Political parties are alleged to be turning their backs to civil society; they are said to discourage the active participation of their members and to distance themselves from the privileged relations to affiliated social organisations they once prized. Instead, parties are broadly believed to be directing their efforts towards capturing government office and the resources that come with it, neglecting linkage to their social roots. Transformations of the Radical Left in Southern Europe questions this widely shared view. Exploring the social linkage strategies of the most relevant radical left parties in Portugal, Spain, Italy, Greece and Cyprus in depth, this book demonstrates that the members of the European radical left party family continue to prioritise social linkage, despite their increasingly office-seeking orientation. Between the fall of the Berlin Wall in 1989 and the current economic crisis they have been tirelessly experimenting with diverse new forms of party organisation that have enabled them to return to their social roots. The main lesson drawn from the studies in this book is that party ideology and a party’s position in the national political arena go a long way towards explaining the extent to which political parties prioritise social linkage.
This book was published as a special issue of South European Society and Politics.
1. ‘Zippin’ up My Boots, Goin’ Back to My Roots’: Radical Left Parties in Southern Europe Myrto Tsakatika and Marco Lisi 2. Rediscovering civil society? Renewal and Continuity in the Portuguese Radical Left Marco Lisi 3. Impulse and Decadence of Linkage Processes: Evidence from the Spanish Radical Left Luis Ramiro and Tània Verge 4. Renewal and Tradition: Comparing Italian Radical Left Parties through their Middle-Level Elites Paola Bordandini 5. The Radical Left’s Turn towards Civil Society in Greece: One Strategy, Two Paths Myrto Tsakatika and Costas Eleftheriou 6. A Society within Society: Linkage in the Case of the Cypriot Communist Party George Charalambous and Christophoros Christophorou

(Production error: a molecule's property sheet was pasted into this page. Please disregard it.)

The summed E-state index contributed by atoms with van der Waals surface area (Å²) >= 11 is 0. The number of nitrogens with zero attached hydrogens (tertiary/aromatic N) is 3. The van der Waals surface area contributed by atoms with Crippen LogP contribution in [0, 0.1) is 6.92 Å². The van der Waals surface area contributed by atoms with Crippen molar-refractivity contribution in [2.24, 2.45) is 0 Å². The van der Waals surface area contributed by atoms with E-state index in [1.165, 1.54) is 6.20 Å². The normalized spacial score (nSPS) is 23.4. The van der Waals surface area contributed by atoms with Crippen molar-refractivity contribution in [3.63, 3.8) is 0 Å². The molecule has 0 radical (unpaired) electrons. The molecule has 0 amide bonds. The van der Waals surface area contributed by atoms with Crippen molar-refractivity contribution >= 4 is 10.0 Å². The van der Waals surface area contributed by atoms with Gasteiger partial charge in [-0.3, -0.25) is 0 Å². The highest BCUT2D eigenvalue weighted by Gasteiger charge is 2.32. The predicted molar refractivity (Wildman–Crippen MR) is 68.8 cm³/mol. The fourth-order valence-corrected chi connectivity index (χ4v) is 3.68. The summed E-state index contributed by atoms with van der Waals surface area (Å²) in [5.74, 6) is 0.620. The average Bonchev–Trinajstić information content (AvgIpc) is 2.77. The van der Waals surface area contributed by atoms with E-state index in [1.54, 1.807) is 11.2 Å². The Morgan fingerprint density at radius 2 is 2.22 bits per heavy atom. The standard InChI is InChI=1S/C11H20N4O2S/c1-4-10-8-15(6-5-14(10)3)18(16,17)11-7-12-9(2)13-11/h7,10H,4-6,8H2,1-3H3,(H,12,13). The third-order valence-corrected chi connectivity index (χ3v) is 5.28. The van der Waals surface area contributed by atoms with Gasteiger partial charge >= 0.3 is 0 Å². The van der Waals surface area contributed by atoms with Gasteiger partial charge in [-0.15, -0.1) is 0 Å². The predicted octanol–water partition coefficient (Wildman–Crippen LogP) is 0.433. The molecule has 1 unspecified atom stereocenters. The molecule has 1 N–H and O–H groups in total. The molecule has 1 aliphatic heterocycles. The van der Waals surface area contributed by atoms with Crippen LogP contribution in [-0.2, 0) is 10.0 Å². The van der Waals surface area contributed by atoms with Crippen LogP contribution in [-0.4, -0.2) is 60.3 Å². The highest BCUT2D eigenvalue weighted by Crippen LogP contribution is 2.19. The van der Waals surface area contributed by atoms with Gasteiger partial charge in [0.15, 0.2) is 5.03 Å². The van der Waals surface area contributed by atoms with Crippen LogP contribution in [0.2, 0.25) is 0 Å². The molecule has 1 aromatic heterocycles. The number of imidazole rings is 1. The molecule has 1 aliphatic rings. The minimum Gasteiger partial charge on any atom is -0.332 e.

The parallel regime transitions of the 1970s, when Southern Europe was the vanguard of the ‘third wave’ of democratisation, the impact of EU membership and Europeanisation and more recently, the region’s central role in the eurozone crisis have all made Southern Europe a distinctive area of interest for social science scholars. The South European Society and Politics book series promotes new empirical research into the domestic politics and society of South European states. The series, open to a broad range of social science approaches, offers comparative thematic volumes covering the region as a whole and on occasion, innovative single-country studies. Its geographical scope includes both ‘old’ and ‘new’ Southern Europe, defined as Italy, Greece, Portugal, Spain, Cyprus, Malta and Turkey.